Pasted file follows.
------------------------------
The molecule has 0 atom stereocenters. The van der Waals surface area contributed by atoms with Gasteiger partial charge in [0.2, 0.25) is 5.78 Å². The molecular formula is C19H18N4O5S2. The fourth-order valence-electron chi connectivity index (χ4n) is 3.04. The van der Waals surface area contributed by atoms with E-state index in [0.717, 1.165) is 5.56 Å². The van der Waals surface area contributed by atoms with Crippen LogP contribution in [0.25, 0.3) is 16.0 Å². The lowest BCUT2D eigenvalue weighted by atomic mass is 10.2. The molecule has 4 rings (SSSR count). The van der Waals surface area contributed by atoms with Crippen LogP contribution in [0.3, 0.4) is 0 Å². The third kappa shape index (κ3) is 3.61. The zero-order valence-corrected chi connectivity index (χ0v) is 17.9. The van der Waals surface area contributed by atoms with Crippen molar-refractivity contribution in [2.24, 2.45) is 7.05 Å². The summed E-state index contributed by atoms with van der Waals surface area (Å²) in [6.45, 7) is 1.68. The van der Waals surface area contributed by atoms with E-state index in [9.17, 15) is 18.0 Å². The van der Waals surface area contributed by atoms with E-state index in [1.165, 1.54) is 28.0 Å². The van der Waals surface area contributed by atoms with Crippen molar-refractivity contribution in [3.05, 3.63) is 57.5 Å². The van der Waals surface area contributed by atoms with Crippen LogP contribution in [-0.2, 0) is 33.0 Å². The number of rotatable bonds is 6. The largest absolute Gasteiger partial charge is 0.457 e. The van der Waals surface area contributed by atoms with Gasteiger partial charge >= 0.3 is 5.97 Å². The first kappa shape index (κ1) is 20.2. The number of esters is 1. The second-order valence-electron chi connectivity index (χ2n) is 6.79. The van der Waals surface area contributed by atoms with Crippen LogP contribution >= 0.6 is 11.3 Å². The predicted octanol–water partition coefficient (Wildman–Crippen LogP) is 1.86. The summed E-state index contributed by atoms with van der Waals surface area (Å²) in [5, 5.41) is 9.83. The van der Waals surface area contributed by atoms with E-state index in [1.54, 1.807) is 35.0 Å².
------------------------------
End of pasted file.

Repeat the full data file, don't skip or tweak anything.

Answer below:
The molecule has 0 atom stereocenters. The van der Waals surface area contributed by atoms with Gasteiger partial charge in [0.2, 0.25) is 5.78 Å². The molecular formula is C19H18N4O5S2. The fourth-order valence-electron chi connectivity index (χ4n) is 3.04. The van der Waals surface area contributed by atoms with E-state index in [0.717, 1.165) is 5.56 Å². The van der Waals surface area contributed by atoms with Crippen LogP contribution in [0.25, 0.3) is 16.0 Å². The lowest BCUT2D eigenvalue weighted by atomic mass is 10.2. The molecule has 4 rings (SSSR count). The van der Waals surface area contributed by atoms with Crippen LogP contribution in [0.3, 0.4) is 0 Å². The third kappa shape index (κ3) is 3.61. The zero-order valence-corrected chi connectivity index (χ0v) is 17.9. The van der Waals surface area contributed by atoms with Crippen molar-refractivity contribution in [2.24, 2.45) is 7.05 Å². The summed E-state index contributed by atoms with van der Waals surface area (Å²) in [6.45, 7) is 1.68. The van der Waals surface area contributed by atoms with E-state index in [9.17, 15) is 18.0 Å². The van der Waals surface area contributed by atoms with E-state index in [1.165, 1.54) is 28.0 Å². The van der Waals surface area contributed by atoms with Crippen molar-refractivity contribution in [3.05, 3.63) is 57.5 Å². The van der Waals surface area contributed by atoms with Crippen LogP contribution in [-0.2, 0) is 33.0 Å². The number of rotatable bonds is 6. The largest absolute Gasteiger partial charge is 0.457 e. The van der Waals surface area contributed by atoms with Gasteiger partial charge >= 0.3 is 5.97 Å². The first kappa shape index (κ1) is 20.2. The number of esters is 1. The second-order valence-electron chi connectivity index (χ2n) is 6.79. The van der Waals surface area contributed by atoms with Crippen LogP contribution >= 0.6 is 11.3 Å². The predicted octanol–water partition coefficient (Wildman–Crippen LogP) is 1.86. The summed E-state index contributed by atoms with van der Waals surface area (Å²) in [5, 5.41) is 9.83. The van der Waals surface area contributed by atoms with E-state index in [1.54, 1.807) is 35.0 Å².